Real Estate Capital Flows 2021-2030
As discussed, most traditional real estate sectors are facing secular headwinds while alternative sectors have long-term demand drivers. Consequently, the average institutional real estate portfolio should change dramatically over the next decade.
Allocations to traditional office and retail will shrink, making space for alternative sectors. The largest private equity players are already starting to expand their strike zone into niche sectors. Blackstone recently made major investments in Hollywood studios, cell towers, manufactured housing, single family rentals, cold storage and life science buildings. This trend is projected to result in real estate alternatives growing from 12% to 50% of intuitional real estate holdings this decade.
Real estate private equity firms have - and will continue to - raise record amounts of cash to deploy into these niche strategies.
One would assume it’s difficult to raise billions of dollars via Zoom, but don’t tell that to the largest PE firms. Total fundraising dropped 32% to $111B (after a record 2019). Yet, the average size per fund in 2020 was at an all-time high of $629M.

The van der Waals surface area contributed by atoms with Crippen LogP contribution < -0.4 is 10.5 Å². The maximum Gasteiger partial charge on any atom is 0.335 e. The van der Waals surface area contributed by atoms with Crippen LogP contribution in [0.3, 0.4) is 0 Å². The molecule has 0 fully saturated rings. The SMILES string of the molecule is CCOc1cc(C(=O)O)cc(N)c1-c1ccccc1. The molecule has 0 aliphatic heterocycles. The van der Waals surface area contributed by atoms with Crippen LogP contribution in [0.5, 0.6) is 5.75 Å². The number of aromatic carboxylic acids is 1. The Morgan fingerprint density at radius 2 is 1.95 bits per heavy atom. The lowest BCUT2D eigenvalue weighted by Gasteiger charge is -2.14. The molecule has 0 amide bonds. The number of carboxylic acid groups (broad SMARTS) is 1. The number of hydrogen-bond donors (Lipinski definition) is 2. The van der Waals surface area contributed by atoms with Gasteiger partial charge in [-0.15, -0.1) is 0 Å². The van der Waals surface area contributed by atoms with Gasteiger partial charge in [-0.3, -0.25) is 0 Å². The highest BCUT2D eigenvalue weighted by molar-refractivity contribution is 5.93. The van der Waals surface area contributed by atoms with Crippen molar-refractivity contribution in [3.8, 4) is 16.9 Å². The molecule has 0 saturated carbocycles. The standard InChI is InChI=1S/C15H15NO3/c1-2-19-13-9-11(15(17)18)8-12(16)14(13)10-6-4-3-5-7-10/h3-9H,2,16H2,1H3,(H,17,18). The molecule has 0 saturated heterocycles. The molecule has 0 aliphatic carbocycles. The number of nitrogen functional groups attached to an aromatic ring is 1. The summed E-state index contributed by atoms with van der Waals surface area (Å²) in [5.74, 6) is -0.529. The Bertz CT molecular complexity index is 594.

Now add in reduced transactions in 2020 and an abundance of cheap debt (which limited distressed sales). That equates to a wall of capital still to be deployed into commercial real estate. This is likely to keep pricing elevated over the near term.
This reallocation to niche strategies is just starting in the private markets. However, we're seeing this dynamic play out much faster in the public markets, where the niche sectors have already raised more capital recently and are commanding premiums relative to private market net asset values (NAV).
We’ve created our portfolios to avoid the value traps in traditional real estate sectors, focusing instead on firms positioned for long-term growth (and private equity capital inflows).